The Slatest

A Whole Lot of House Republicans Just Became Endangered

President Trump and House Republicans celebrate setting the new single-day record in depletion of political capital.

Mandel Ngan/AFP/Getty Images

On Jan. 30, the Democratic Congressional Campaign Committee released its “first round” of 2018 midterm election targets. It listed 59 Republican-held districts, of which 23 voted for Hillary Clinton and 10 went for Donald Trump by four points or less. One of them, Georgia’s 6th, is already in a rather hotly contested special election; two others, Kansas’ 2nd and Florida’s 27th, will be vacant, as their representatives are retiring. That leaves 56 districts on the list whose members, for now, intend to run for re-election.

And on Thursday, 45 of them voted for a dramatic piece of upward wealth redistribution called the American Health Care Act.

As House Minority Leader Nancy Pelosi said both before and after the vote, Republicans would “glow in the dark” if they voted for the AHCA. Their opponents will not know where to begin with the material just supplied to them. For the rest of their political careers—many of which will now be considerably condensed—they will have to explain why they voted for a bill that cut Medicaid by 25 percent to finance tax cuts for the wealthy. They will have to explain why they voted to defund Planned Parenthood, though they’re pretty used to that by now. They will have to explain why they voted to allow insurers to charge more for those with pre-existing conditions, a direct violation of a House Republican campaign promise. They will have to explain why they voted for a bill that the Congressional Budget Office projected would leave 24 million fewer people with insurance.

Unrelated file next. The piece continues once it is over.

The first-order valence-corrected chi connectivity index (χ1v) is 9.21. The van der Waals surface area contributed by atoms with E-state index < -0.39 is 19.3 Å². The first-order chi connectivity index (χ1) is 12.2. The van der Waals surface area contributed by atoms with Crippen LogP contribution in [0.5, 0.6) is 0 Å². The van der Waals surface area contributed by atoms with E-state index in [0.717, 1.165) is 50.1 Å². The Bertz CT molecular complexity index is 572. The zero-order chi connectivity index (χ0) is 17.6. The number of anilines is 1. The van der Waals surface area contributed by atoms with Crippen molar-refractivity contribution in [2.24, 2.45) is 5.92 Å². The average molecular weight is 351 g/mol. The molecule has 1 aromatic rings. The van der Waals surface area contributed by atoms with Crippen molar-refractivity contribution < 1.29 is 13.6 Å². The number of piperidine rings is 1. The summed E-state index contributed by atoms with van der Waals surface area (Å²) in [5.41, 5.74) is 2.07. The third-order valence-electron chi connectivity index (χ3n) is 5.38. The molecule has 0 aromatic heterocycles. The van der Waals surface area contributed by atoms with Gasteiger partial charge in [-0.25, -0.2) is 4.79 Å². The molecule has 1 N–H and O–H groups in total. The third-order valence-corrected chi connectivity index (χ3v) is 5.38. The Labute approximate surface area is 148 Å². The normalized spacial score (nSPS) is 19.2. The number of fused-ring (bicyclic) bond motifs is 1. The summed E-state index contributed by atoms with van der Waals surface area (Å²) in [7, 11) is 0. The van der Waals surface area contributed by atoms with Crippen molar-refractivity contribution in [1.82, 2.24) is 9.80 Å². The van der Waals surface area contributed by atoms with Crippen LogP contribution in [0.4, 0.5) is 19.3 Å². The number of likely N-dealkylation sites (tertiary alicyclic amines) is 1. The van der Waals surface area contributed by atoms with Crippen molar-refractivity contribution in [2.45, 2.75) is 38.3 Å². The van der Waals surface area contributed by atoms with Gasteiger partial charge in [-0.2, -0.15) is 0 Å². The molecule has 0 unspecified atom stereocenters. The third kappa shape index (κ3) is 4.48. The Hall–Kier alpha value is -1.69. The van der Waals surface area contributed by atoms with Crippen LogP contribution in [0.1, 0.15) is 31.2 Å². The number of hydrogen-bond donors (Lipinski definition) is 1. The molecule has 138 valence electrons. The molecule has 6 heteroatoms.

Republicans haven’t lost the House yet, and their districts are drawn to insulate the GOP majority through 2020. But their chances of holding the House got much, much worse Thursday! To wit: The Cook Political Report shifted its forecasts in 20 districts away from Republicans after the vote.

Cook downgraded re-election chances for four California Republicans who voted for the bill: Reps. Steve Knight, Ed Royce, Mimi Walters, and Dana Rohrabacher. (Cook already had California Rep. Darrell Issa as a toss-up.) Looking at the wreckage, you’d have to think that California’s Republican delegation—all members of which voted for the AHCA—is in serious trouble of imploding. That includes the aforementioned names, but also Reps. David Valadao, Jeff Denham, and Devin Nunes (who has his own, unrelated problems). California is the anchor of Democratic resistance to Trump, has successfully implemented the Affordable Care Act, and might not even be eligible to use the AHCA’s tax credits if it were to become law.

The South Florida members who voted for it, including heavily whipped Reps. Carlos Curbelo, Mario Diaz-Balart, and Brian Mast, will also have a lot of explaining to do. As will Illinois Reps. Randy Hultgren, Peter Roskam, and Adam Kinzinger. At least the upstate New York members, who are definitely not in a good political situation, were shrewd enough to earn a favorable carve-out for their votes. But for many of them, their shrewdness did not extend to voting against a politically poisonous bill.

The AHCA vote even endangers the vulnerable members who didn’t vote for it. If there is a Democratic wave, the likes of Colorado Rep. Mike Coffman, Virginia Rep. Barbara Comstock, and New Jersey Rep. Leonard Lance—who voted against the bill, but for moving it to a vote on final passage—will not be spared.

As Cook writes, the “major caveat is that 18 months is an eternity in politics.” But a vote like this “is consistent with past scenarios that have generated a midterm wave.”

Enjoy next week’s recess, folks.